What are the ordinary means of grace, and why do we call them “means of grace?”

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THOMAS: I am with Sinclair Ferguson that I’m not altogether happy with the phrase “means of grace.” It is too likely to become something mechanical or, even worse, legalistic. Generally speaking, what we mean by the “means of grace” are things like worship, the Sabbath, the reading of Scripture, the preaching of Scripture, baptism, and the Lord’s Supper. Those are the ordinary means of grace by which we grow and are fed and nourished.

People are always wanting to do something different: “We’ve done this now for so many years. Let’s liven things up and think outside the box as to what we can do to help us grow.” Those questions are not necessarily wrong, but there are things that God has laid down. God has given us the A, B, and C of how we grow as Christians and advance as a Christian community: going to church, singing hymns and Psalms, reading Scripture, listening to sermons, engaging in prayer, and receiving the sacraments. These are the ordinary means of grace.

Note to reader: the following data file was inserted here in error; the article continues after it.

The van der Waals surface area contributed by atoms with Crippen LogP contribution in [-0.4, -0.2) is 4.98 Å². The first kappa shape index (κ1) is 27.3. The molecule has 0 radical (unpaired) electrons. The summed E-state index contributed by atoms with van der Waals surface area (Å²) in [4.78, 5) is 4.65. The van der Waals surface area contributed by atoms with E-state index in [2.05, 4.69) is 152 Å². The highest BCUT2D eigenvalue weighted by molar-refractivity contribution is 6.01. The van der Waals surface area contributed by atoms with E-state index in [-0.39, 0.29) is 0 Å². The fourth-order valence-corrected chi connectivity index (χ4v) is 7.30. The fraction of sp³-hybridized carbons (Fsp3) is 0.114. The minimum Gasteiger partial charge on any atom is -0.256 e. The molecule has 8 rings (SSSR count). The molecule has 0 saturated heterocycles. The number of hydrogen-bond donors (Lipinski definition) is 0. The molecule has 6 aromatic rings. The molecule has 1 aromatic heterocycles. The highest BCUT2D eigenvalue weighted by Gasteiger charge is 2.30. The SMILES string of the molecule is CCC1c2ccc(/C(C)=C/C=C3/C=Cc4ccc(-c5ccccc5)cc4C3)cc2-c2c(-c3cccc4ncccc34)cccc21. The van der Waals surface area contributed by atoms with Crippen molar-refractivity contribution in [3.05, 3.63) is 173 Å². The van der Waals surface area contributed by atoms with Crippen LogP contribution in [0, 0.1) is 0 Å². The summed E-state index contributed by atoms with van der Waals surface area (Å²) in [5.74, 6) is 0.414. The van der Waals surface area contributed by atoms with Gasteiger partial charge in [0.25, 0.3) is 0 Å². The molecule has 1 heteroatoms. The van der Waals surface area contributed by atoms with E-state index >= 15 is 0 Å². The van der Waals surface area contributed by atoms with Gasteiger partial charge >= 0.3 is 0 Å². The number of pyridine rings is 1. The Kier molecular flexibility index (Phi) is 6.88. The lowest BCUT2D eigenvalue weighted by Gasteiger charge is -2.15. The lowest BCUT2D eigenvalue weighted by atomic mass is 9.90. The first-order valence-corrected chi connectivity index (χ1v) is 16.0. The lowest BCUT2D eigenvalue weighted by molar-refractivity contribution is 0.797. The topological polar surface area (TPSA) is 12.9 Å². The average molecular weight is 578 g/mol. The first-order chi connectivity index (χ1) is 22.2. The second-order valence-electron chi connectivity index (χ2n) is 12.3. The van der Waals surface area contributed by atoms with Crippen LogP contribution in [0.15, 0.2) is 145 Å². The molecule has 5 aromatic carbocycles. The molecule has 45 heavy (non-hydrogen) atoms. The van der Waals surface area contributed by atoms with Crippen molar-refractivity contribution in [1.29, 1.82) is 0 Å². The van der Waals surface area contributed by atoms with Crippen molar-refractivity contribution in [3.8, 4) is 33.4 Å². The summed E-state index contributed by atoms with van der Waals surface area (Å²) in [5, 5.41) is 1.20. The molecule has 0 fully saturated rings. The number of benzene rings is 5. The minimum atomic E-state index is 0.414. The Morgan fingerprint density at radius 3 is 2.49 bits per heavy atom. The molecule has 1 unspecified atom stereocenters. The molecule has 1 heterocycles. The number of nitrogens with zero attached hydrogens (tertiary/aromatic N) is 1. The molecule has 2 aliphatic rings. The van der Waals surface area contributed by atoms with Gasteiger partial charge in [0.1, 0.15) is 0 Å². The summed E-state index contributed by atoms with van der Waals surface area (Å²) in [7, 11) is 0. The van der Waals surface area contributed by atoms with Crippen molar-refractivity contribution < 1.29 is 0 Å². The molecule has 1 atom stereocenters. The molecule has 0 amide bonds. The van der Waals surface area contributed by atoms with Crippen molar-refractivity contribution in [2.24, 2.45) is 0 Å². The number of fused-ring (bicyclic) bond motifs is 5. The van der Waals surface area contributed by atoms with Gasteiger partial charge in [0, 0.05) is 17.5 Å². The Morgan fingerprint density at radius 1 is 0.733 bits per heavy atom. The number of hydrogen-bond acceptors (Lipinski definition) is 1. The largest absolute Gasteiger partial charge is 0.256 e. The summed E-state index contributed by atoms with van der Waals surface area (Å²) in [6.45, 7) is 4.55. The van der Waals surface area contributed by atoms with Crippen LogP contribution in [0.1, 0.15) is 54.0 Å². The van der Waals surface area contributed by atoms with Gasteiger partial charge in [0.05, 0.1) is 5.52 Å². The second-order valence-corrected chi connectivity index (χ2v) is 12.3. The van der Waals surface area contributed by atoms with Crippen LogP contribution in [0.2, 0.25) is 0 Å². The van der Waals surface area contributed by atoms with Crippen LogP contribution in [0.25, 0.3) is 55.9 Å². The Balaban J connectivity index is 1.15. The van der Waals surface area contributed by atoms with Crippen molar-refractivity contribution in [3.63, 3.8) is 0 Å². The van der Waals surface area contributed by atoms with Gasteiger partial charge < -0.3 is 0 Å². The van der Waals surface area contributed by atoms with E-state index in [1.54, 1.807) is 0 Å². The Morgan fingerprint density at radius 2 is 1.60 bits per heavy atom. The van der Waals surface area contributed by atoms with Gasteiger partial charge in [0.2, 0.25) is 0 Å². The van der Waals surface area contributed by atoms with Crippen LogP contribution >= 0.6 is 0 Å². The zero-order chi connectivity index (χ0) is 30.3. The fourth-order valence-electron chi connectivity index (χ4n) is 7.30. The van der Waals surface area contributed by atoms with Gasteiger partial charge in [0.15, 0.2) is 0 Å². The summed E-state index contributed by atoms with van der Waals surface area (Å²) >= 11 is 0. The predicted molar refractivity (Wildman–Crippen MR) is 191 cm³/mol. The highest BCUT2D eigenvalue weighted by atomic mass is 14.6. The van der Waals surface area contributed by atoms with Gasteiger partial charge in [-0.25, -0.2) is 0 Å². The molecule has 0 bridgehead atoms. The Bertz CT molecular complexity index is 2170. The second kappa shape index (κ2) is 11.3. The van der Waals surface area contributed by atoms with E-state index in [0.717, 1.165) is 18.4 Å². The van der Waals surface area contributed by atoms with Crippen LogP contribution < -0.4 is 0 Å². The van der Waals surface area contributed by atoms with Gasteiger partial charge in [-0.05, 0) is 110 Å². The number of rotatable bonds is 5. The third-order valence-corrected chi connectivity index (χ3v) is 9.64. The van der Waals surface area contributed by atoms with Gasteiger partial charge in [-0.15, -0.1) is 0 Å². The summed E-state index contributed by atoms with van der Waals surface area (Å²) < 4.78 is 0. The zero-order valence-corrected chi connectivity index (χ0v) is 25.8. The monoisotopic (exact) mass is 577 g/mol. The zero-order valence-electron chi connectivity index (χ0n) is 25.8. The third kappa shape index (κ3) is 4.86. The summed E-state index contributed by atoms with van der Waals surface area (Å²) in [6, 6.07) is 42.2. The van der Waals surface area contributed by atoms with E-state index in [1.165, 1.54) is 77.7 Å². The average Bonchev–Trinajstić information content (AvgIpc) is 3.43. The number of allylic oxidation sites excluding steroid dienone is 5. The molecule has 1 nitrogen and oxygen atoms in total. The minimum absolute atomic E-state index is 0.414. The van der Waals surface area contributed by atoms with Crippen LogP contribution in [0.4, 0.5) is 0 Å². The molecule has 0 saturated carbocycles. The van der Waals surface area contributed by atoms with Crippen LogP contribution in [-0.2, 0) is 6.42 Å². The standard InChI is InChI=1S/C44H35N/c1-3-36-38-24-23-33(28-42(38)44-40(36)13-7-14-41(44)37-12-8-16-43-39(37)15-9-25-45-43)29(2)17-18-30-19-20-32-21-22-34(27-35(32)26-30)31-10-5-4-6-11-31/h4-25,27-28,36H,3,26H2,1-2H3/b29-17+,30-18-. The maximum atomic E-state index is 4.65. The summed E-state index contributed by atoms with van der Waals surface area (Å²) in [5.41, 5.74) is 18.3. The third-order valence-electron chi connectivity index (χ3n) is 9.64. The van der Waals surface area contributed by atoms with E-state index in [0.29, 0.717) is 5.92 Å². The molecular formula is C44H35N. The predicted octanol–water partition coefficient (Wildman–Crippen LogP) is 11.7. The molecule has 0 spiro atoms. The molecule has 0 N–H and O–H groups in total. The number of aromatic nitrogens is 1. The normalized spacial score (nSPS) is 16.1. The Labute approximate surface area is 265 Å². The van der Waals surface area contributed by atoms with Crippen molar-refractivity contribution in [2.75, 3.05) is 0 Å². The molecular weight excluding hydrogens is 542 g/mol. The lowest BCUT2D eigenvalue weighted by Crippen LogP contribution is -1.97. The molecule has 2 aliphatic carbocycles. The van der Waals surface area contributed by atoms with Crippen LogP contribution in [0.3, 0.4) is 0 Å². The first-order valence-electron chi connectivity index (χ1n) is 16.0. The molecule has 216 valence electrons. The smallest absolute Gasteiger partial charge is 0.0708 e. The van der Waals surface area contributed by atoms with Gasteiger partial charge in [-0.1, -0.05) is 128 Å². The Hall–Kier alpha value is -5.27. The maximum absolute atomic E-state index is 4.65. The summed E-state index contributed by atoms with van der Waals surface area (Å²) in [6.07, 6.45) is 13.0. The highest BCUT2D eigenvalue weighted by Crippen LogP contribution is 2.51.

BINGHAM: Is there an element to where these things are very ordinary? It’s bread and wine. It’s water; it’s reading. These are not necessarily the flashy things some people are seeking.

THOMAS: These are things that any community can do if they have a copy of the Scriptures. For example, churches that gather in a home can do it. Everyone has access then to a Bible. They have access to preaching, prayer, bread, wine, and water. The means of grace are meant to be something that every Christian in the world can do unless they’re in extreme circumstances.

This transcript is from a live Ask Ligonier event with Derek Thomas and has been lightly edited for readability. To ask Ligonier a biblical or theological question, email ask@ligonier.org or message us on Facebook or Twitter.